I’ve been slightly obsessed with roasting vegetables lately. And since my promise to you has always been to share what our family is actually eating, I figured I ought to share. We’ve been eating roasted veggies along with all kinds of things: With fish, steak, garden burgers, or just on their own as leftovers for lunch. (Mmmmm)
Roasted veggies are so easy, and so, so good.
I think most kids appreciate roasted veggies, especially if you nail the whole slightly-crispy, plenty-of- salt thing. Roasting can turn a boring piece of broccoli into irresistible finger-food, and I’m not even exaggerating (I had to bat my boys hands away just so I could take these pictures.)
All you need are veggies, (almost any veggie can roast up nicely) a mild oil, (I use olive oil but I think avocado or coconut oil would be great, too) and salt and pepper. I love a bit of rosemary and thyme, so I give a generous sprinkling of each of those as well.
The only minorly-tricky thing about roasted veggies is how long to cook them if you want to roast a variety of veggies at the same time. I found this article over at The Kitchn site to be super helpful on many levels, but as for cooking times, they had two suggestions: Either roast two separate sheets of vegetables — one for harder vegetables that require longer cooking times, and one for those that don’t need as much time. OR, roast your veggies in stages…As in, begin with the harder veggies, and fifteen minutes in, add the carrots and broccoli, and then near the end toss on the thinner veggies that will cook quickly.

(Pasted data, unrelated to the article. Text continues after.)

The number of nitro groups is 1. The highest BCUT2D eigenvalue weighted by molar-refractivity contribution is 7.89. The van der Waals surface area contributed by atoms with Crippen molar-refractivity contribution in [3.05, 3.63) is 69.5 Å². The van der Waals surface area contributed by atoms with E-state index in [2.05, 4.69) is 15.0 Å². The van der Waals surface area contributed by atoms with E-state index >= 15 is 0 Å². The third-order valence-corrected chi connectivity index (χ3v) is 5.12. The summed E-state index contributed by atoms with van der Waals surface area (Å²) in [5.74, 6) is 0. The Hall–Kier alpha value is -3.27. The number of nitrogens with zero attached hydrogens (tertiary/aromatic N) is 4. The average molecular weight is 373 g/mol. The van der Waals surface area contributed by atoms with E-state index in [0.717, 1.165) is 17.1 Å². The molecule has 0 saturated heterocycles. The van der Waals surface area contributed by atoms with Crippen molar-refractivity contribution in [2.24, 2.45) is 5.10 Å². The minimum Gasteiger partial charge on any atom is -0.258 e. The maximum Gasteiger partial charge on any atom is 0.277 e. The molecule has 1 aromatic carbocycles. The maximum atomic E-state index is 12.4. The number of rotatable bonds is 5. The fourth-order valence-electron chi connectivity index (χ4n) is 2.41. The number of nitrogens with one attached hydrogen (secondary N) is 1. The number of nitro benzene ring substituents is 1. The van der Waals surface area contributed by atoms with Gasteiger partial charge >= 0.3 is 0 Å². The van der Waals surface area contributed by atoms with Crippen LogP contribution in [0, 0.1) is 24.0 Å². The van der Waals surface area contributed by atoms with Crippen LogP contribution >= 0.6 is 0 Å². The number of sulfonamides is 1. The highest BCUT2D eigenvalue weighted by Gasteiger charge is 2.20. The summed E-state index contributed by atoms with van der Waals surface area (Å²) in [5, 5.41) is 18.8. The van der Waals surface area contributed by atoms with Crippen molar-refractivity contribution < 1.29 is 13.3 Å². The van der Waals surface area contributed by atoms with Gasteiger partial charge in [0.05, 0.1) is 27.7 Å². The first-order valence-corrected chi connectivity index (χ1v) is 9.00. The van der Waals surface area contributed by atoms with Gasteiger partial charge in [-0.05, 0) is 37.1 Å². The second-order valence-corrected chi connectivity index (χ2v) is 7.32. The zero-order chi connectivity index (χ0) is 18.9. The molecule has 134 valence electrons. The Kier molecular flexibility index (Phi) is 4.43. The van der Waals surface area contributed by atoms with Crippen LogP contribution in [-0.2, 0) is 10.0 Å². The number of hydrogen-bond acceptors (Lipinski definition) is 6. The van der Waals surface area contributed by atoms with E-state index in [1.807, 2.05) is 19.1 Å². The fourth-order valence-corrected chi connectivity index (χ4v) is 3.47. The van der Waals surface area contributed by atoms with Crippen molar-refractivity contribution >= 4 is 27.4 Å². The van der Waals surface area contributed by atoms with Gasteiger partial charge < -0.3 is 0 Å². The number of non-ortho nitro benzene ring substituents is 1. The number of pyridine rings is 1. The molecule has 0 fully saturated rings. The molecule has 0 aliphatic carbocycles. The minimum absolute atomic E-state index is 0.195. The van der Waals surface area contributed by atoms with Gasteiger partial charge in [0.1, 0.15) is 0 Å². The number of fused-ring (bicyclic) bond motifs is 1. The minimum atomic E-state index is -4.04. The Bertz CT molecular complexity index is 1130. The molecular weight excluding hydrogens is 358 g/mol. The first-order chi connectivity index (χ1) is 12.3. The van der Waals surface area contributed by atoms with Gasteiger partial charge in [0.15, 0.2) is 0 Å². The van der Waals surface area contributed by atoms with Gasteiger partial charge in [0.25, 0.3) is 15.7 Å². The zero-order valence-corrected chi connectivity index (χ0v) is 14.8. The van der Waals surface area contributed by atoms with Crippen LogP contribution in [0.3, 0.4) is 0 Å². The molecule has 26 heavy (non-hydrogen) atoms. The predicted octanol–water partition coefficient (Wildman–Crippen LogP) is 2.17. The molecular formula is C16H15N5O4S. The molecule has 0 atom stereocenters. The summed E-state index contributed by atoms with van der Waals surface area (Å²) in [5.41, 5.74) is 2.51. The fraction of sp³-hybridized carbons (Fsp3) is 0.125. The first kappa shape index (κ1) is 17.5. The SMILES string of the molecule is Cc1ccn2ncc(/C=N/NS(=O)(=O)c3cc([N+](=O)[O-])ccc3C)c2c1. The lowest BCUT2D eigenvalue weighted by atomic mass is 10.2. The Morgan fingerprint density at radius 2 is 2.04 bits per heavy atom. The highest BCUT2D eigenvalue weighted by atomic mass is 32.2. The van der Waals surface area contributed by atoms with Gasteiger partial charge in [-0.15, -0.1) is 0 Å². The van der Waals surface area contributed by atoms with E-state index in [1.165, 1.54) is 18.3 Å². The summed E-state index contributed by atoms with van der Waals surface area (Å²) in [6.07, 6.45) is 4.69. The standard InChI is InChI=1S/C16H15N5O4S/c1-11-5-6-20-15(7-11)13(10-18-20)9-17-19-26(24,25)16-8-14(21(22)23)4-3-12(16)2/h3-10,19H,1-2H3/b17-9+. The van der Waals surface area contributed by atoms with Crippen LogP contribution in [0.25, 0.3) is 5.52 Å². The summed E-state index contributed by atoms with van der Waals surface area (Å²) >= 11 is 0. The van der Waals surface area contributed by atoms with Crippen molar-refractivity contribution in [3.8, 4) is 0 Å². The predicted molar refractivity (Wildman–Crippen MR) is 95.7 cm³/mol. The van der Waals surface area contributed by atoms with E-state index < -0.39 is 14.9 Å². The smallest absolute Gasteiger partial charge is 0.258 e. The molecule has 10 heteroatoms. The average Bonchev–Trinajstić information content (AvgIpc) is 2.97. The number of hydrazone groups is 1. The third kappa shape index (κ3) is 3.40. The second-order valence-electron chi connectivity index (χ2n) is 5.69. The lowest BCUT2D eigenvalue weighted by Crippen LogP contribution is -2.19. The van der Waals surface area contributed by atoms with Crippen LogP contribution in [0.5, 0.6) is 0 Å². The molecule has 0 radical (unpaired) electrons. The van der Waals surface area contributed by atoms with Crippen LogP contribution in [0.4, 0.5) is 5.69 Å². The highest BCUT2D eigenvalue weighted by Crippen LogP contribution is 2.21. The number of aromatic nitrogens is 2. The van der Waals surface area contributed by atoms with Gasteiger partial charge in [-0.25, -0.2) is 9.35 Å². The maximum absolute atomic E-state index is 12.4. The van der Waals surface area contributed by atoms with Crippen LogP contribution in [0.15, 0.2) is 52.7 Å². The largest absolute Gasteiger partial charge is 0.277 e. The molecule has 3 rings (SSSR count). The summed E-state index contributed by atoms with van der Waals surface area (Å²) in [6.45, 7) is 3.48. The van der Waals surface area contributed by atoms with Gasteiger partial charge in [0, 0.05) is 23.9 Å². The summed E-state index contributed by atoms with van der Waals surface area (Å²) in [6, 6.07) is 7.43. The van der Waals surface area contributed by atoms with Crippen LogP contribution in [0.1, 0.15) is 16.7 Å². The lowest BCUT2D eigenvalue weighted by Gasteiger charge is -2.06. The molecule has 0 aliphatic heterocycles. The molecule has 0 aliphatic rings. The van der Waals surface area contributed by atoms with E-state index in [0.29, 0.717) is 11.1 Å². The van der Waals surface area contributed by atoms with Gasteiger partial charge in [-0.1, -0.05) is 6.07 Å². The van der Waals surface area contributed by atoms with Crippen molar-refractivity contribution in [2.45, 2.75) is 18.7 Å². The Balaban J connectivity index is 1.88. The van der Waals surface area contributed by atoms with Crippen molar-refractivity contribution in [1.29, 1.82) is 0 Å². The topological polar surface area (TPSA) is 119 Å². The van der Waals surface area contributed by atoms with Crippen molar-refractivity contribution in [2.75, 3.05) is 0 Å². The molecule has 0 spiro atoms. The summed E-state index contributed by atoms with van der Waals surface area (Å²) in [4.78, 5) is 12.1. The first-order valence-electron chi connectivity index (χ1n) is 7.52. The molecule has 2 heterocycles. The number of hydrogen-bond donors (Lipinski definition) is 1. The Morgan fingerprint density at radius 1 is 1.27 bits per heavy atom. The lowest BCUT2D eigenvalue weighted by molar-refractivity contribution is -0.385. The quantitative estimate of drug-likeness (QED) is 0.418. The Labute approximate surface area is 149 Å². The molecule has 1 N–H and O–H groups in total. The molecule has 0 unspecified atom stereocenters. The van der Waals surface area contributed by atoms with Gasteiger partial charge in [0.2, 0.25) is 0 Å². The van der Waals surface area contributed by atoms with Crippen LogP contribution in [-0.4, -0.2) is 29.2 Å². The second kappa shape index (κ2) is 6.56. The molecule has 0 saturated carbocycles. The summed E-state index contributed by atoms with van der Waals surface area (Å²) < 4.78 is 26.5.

The other great reminder from the article is to use a big enough baking sheet to leave some space between the veggies. (Another option is to divide them onto two sheets to bake more evenly.) As you can see from my pics, my baking sheet was pretty fully-loaded…almost too packed. Keeping some space in there allows the veggies to really get crisp and “roasted” as opposed to more of a steaming-effect if they are close together.
The best tips I have are to cut the vegetables into fairly uniform size, and then to toss them in the oil and seasonings before placing them on a baking sheet. This coats them evenly, and will help you avoid them swimming in too much oil, or being too dry. Also, check them about every 10-15 minutes. They’re done when a fork goes into them easily, but for best flavor — keep cooking until you see crispy edges on the vegetables. 🙂 Also: Don’t be afraid to douse ’em with more S & P before you serve them!
Hope you love them, and please share with your friends using social media share buttons, below! (thanks!)
Also, just a reminder: I love to hear from you in comments! 🙂
Aloha, and see you soon!